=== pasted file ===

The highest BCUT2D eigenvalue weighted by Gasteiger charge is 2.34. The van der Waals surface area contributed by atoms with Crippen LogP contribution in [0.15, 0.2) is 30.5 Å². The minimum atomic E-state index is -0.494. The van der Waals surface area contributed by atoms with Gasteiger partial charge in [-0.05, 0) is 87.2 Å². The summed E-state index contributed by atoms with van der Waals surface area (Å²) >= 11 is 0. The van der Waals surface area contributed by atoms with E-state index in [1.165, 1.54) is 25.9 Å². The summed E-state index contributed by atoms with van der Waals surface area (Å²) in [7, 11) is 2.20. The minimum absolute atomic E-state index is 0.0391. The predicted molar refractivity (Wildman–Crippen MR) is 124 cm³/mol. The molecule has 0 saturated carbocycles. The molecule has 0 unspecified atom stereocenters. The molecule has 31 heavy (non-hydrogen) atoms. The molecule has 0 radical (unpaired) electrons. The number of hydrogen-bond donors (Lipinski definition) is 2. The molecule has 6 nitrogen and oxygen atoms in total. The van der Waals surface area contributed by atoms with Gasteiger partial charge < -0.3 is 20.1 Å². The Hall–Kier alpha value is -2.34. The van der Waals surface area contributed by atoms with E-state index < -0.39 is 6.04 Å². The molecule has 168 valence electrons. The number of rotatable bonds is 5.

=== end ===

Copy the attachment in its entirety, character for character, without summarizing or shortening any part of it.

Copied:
The highest BCUT2D eigenvalue weighted by Gasteiger charge is 2.34. The van der Waals surface area contributed by atoms with Crippen LogP contribution in [0.15, 0.2) is 30.5 Å². The minimum atomic E-state index is -0.494. The van der Waals surface area contributed by atoms with Gasteiger partial charge in [-0.05, 0) is 87.2 Å². The summed E-state index contributed by atoms with van der Waals surface area (Å²) >= 11 is 0. The van der Waals surface area contributed by atoms with E-state index in [1.165, 1.54) is 25.9 Å². The summed E-state index contributed by atoms with van der Waals surface area (Å²) in [7, 11) is 2.20. The minimum absolute atomic E-state index is 0.0391. The predicted molar refractivity (Wildman–Crippen MR) is 124 cm³/mol. The molecule has 0 saturated carbocycles. The molecule has 0 unspecified atom stereocenters. The molecule has 31 heavy (non-hydrogen) atoms. The molecule has 0 radical (unpaired) electrons. The number of hydrogen-bond donors (Lipinski definition) is 2. The molecule has 6 nitrogen and oxygen atoms in total. The van der Waals surface area contributed by atoms with Gasteiger partial charge < -0.3 is 20.1 Å². The Hall–Kier alpha value is -2.34. The van der Waals surface area contributed by atoms with E-state index < -0.39 is 6.04 Å². The molecule has 168 valence electrons. The number of rotatable bonds is 5.